Our Neuro-Spinal Scaffold implant has been studied in The INSPIRE Study: the “InVivo Study of Probable Benefit of the Neuro- Spinal Scaffold for Safety and Neurologic Recovery in Subjects with Complete Thoracic AIS A Spinal Cord Injury,” under an Investigational Device Exemption, or IDE, application for the treatment of neurologically complete thoracic traumatic acute SCI. We commenced an FDA-approved pilot study in 2014 that the FDA approved converting into The INSPIRE Study in January 2016. As of December 31, 2017, we had implanted our Neuro-Spinal Scaffold implant in a total of 19 patients in The INSPIRE Study, 16 of whom reached the 6-month primary endpoint visit, and 3 of whom died. In July 2017, after the third patient death, enrollment of patients in The INSPIRE Study was placed on hold as we engaged with the FDA to address the patient deaths.  We subsequently closed enrollment in The INSPIRE Study and will follow the remaining active subjects until completion.  Following discussions with the FDA, in March 2018, we received FDA approval for a randomized controlled trial to supplement the existing clinical evidence for the Neuro-Spinal Scaffold implant that we obtained from The INSPIRE Study. We refer to this herein as the INSPIRE 2.0 Study.

 

The purpose of The INSPIRE Study, which was the original study, was to evaluate whether the Neuro-Spinal Scaffold implant is safe and demonstrates probable benefit for the treatment of complete T2-T12 neurological level of injury, or (NLI), SCI. The primary endpoint was defined as the proportion of patients achieving an improvement of at least 1 AIS grade at 6 months post-implantation. Additional endpoints included measurements of pain, sensory and motor scores, bladder and bowel function, Spinal Cord Independence Measure (a disability scale for patients with SCI), and quality of life. The INSPIRE Study included an Objective Performance Criterion, or OPC, which is a measure of study success used in clinical studies designed to demonstrate safety and probable benefit in support of a Humanitarian Device Exemption, or HDE, approval.  At the time enrollment of patients in The INSPIRE Study was placed on hold, the OPC was defined as 25% or more of the patients in the study demonstrating an improvement of at least 1 AIS grade at the 6-month post-implantation visit.

 

The FDA approved the enrollment of up to 30 patients in The INSPIRE Study so that there would be at least 20 evaluable patients at the primary endpoint analysis, accounting for events such as screen failures or deaths that would prevent a patient from reaching the primary endpoint visit. Of the 19 patients implanted in The INSPIRE Study, 16 patients have reached the 6 month primary endpoint visit. Of these 16, 7 had improved from complete AIS A SCI to incomplete SCI (2 patients to AIS C and 5 patients to AIS B) at the 6 month primary endpoint visit and 9 had not demonstrated improvement at that visit. 3 of the 7 patients who improved were assessed to have AIS B SCI at the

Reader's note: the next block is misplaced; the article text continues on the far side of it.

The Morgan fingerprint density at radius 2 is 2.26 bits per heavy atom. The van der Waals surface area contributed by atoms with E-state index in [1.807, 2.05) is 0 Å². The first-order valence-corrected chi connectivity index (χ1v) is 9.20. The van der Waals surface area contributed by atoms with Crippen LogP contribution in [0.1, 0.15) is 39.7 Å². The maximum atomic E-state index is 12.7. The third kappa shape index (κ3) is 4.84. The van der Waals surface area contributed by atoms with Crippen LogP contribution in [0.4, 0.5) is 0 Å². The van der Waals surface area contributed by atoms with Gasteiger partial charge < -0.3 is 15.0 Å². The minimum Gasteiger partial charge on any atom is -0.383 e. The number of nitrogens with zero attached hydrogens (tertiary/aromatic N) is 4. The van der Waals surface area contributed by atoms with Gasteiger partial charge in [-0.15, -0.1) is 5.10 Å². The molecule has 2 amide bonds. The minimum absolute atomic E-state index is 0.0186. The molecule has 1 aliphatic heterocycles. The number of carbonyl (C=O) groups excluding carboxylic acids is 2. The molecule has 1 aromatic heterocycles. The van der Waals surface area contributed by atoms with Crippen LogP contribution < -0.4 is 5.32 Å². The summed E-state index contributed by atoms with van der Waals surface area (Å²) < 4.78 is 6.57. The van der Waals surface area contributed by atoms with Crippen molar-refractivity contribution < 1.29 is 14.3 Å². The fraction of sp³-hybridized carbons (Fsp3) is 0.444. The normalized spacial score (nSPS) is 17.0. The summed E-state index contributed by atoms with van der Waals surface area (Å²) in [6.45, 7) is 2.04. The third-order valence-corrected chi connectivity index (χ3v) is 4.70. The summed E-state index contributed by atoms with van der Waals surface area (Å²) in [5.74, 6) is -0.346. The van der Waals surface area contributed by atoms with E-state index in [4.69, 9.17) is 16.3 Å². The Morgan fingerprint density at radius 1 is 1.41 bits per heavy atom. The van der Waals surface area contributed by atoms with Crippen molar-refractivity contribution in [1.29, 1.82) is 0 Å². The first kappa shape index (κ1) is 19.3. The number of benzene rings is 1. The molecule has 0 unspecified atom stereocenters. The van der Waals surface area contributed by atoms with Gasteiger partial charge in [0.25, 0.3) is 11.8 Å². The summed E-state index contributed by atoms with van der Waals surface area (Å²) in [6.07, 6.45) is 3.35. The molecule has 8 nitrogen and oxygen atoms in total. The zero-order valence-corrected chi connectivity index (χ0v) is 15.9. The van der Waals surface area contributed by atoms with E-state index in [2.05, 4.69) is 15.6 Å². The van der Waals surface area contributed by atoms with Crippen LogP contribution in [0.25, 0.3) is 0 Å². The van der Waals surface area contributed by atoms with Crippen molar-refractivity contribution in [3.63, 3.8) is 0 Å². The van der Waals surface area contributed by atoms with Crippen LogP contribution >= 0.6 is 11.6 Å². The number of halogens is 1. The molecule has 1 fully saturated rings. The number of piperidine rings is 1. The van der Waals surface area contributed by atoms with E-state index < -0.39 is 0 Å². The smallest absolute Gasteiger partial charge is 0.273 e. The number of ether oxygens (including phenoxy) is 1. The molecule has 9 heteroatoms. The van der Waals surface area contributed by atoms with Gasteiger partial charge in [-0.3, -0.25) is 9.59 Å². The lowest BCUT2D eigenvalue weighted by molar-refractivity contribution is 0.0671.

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6 month primary endpoint and were later assessed to have improved to AIS C SCI at the 12 or 24-month visits. 2 of the 16 patients were initially assessed to have improved from complete AIS A SCI to incomplete AIS B SCI, but each was later assessed to have reverted to complete AIS A SCI prior to the 6 month examination. 1 of these 2 was then assessed at the 6 month visit to have improved again to AIS B and the other remained AIS A. Since we have closed enrollment, the target of enrolling 20 evaluable patients into The INSPIRE Study will not be reached.

 

The FDA had previously recommended that we include a randomized, concurrent control arm in The INSPIRE Study.  Acting on the FDA’s recommendation, we proposed and received approval for the INSPIRE 2.0 Study (described below) to supplement the existing clinical evidence for the Neuro-Spinal Scaffold implant.  In addition, as 1 source of comparator data, we initiated the Contemporary Thoracic SCI Registry Study, or the CONTEMPO Registry Study. The CONTEMPO Registry Study utilizes existing databases and registries to develop a historical comparator that, to the extent possible, matches patients to those patients enrolled in The INSPIRE Study. The CONTEMPO Registry Study is designed to provide comprehensive natural history benchmarks for The INSPIRE Study results that include SCI patients with similar baseline characteristics treated since 2006. The CONTEMPO Registry Study includes data from the Christopher & Dana Reeve Foundation North American Clinical Trials Network Registry, or NACTN, as well as the Model Systems Registry and the European Multicenter Study about Spinal Cord Injury, or EMSCI. We have submitted a protocol for the CONTEMPO Registry Study to the FDA and we announced top-line findings from CONTEMPO in March 2018 from a total of 170 patients from the 3 registries consisting of: 12 individuals from NACTN, 64 from EMSCI, and 94 from the Model Systems Registry. AIS conversion rates at approximately 6 months post-injury varied from 16.7% – 23.4% across the 3 registries. In 2 of the registries, there was a skew of the patient population to low (T10-   T12) thoracic injuries, representing 46-47% of the registry population. This compares to just 4 out of 16 patients (25%) in follow-up in the INSPIRE study with low thoracic injuries. Patients with low thoracic injuries are known to have the best prognoses, and the conversion rates were the highest in the low thoracic group in all 3 registries and the INSPIRE study. When all 3 registries were normalized to the INSPIRE patient population distribution across T2-T5, T6-T9 and T10-T12 injury groups, the normalized conversion rate for CONTEMPO registries ranged from 15.5%-20.6%. We cannot be certain what additional information or studies will be required by the FDA to approve our HDE submission.